Melanoma is a type of skin cancer which usually occurs on the parts of the body that have been overexposed to the sun. Rare melanomas can occur in parts of the skin or body that have never been exposed to the sun.
The risk of being diagnosed with melanoma by age 85 is 1 in 14 for men compared to 1 in 24 for women.
Often melanoma has no symptoms, however it can be associated with changes that relate to ‘ABCDE’ - Asymmetry, irregular Border, uneven Colour, Diameter (usually over 6mm), Evolving (changing and growing). Other symptoms include dark areas under nails or on membranes lining the mouth, vagina or anus.
Causes of melanoma
Melanoma risk increases with exposure to UV radiation, particularly with episodes of sunburn (especially during childhood).
Melanoma risk is increased for people who have:
- increased numbers of unusual moles (dysplastic naevi)
- depressed immune systems
- a family history of melanoma in a first degree relative
- fair skin, a tendency to burn rather than tan, freckles, light eye colour, light or red hair colour
- had a previous melanoma or non-melanoma skin cancer.
Screening for melanoma
Individuals at high risk of melanoma should be taught to check their skin for irregular or changing lesions, and have annual checks by a dermatologist.
Diagnosis for melanoma
If you have a suspicious spot or mole, your doctor will examine you and may use a dermascope (magnifying instrument). If the doctor suspects melanoma, a biopsy may be carried out. This may be done by your GP or you may be referred to another specialist.
Treatment for melanoma
If the excised lesion is thick, a biopsy of the first draining lymph node (sentinel node) is performed. The most important feature of a melanoma in predicting its outcome is its thickness (stage 0 is less than 0.1mm, stage I less than 2mm, stage II greater than 2mm, stage III spread to lymph nodes and stage IV distant spread). The presence of ulceration also predicts a poor outcome. If distant spread is suspected, CT scans of the chest, abdomen and pelvis are performed. The blood test LDH can sometimes be useful to assess metastatic disease.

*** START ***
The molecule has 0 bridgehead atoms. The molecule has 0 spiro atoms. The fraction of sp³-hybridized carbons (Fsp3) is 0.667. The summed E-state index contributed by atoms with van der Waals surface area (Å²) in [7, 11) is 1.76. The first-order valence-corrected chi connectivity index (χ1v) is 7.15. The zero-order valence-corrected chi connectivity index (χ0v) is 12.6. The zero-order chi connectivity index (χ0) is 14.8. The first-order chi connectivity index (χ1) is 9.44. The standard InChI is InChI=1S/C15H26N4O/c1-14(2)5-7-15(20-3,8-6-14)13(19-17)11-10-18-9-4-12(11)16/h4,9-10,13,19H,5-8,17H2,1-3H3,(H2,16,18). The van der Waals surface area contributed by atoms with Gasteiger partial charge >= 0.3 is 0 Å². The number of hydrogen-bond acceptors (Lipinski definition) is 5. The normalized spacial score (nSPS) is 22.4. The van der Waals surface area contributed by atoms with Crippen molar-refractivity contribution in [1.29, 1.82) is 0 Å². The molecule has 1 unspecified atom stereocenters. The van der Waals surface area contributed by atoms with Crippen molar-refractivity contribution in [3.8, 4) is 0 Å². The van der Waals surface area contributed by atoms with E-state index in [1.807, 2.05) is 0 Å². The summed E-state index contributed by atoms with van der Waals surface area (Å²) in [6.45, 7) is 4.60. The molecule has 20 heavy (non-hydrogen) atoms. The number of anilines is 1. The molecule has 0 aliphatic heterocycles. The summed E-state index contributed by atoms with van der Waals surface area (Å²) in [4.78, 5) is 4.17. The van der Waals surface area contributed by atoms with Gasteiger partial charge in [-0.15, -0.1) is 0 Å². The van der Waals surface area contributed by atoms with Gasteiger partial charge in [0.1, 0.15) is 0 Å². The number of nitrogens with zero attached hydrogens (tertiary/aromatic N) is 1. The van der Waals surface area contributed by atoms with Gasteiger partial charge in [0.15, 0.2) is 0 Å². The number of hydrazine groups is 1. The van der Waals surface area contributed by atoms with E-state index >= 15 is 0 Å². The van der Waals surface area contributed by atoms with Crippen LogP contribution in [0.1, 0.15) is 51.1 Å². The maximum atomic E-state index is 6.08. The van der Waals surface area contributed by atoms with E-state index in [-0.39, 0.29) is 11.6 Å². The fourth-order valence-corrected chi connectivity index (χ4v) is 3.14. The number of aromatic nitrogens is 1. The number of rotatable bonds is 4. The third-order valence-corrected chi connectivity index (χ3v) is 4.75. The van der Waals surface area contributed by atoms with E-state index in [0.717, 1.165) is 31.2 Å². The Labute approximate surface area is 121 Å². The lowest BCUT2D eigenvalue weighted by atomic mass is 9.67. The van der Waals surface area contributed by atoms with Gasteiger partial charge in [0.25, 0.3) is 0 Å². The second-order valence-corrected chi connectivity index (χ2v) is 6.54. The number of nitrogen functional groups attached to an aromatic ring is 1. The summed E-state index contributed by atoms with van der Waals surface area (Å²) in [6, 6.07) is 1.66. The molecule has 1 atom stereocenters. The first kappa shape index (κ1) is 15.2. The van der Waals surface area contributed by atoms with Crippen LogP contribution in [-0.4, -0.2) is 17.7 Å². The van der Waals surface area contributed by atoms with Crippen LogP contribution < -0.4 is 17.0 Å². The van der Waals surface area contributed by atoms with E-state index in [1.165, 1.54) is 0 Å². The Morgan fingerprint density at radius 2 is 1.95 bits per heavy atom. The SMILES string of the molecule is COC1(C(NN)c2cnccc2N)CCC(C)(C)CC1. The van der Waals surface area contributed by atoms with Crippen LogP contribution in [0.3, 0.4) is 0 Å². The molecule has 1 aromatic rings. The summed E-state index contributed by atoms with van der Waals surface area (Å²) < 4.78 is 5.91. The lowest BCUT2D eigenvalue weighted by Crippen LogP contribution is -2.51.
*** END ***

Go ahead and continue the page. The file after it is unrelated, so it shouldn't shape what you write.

Surgery can be curative for thin melanomas and requires that the melanoma be removed with at least 1–2cm of normal skin around it. If the draining lymph nodes are involved they are removed.
You will have a lymph node dissection or lymphadenectomy, if the melanoma has spread to the lymph nodes to remove them.
For thick melanomas some cancer centres offer high dose interferon after surgery, however many offer clinical trials of vaccines because there is no routine therapy mandated. Surgery should be the mainstay of treating relapsed melanoma if it is possible to remove all of the disease.
For widespread disease, there is no role for chemotherapy in advanced melanoma.
Therapy for advanced disease can involve targeted therapy with a BRAF inhibitor in combination with a MEK inhibitor if your tumour has an activating BRAF mutation or immunotherapy which has activity in both BRAF mutation positive and negative tumours. The oncologist involved in your care will discuss which therapies are appropriate.
Radiotherapy may be used to palliate local symptoms.
Prognosis for melanoma
An individual’s prognosis depends on the type and stage of cancer, as well as their age and general health at the time of diagnosis. Five year survival for people diagnosed with melanoma is 91%, rising to 99% if the melanoma is detected before it has spread. If spread is within the region of the primary melanoma, the five year survival is 65%, dropping to 15% if the disease is widespread and untreated.
Avoid sunburn by minimising sun exposure especially in the middle of the day when UV levels are most intense. Seek shade, wear a hat that covers the head, neck and ears, wear sun protective clothing and close-fitting sunglasses, and wear an SPF30+ sunscreen. Avoid using solariums (tanning salons).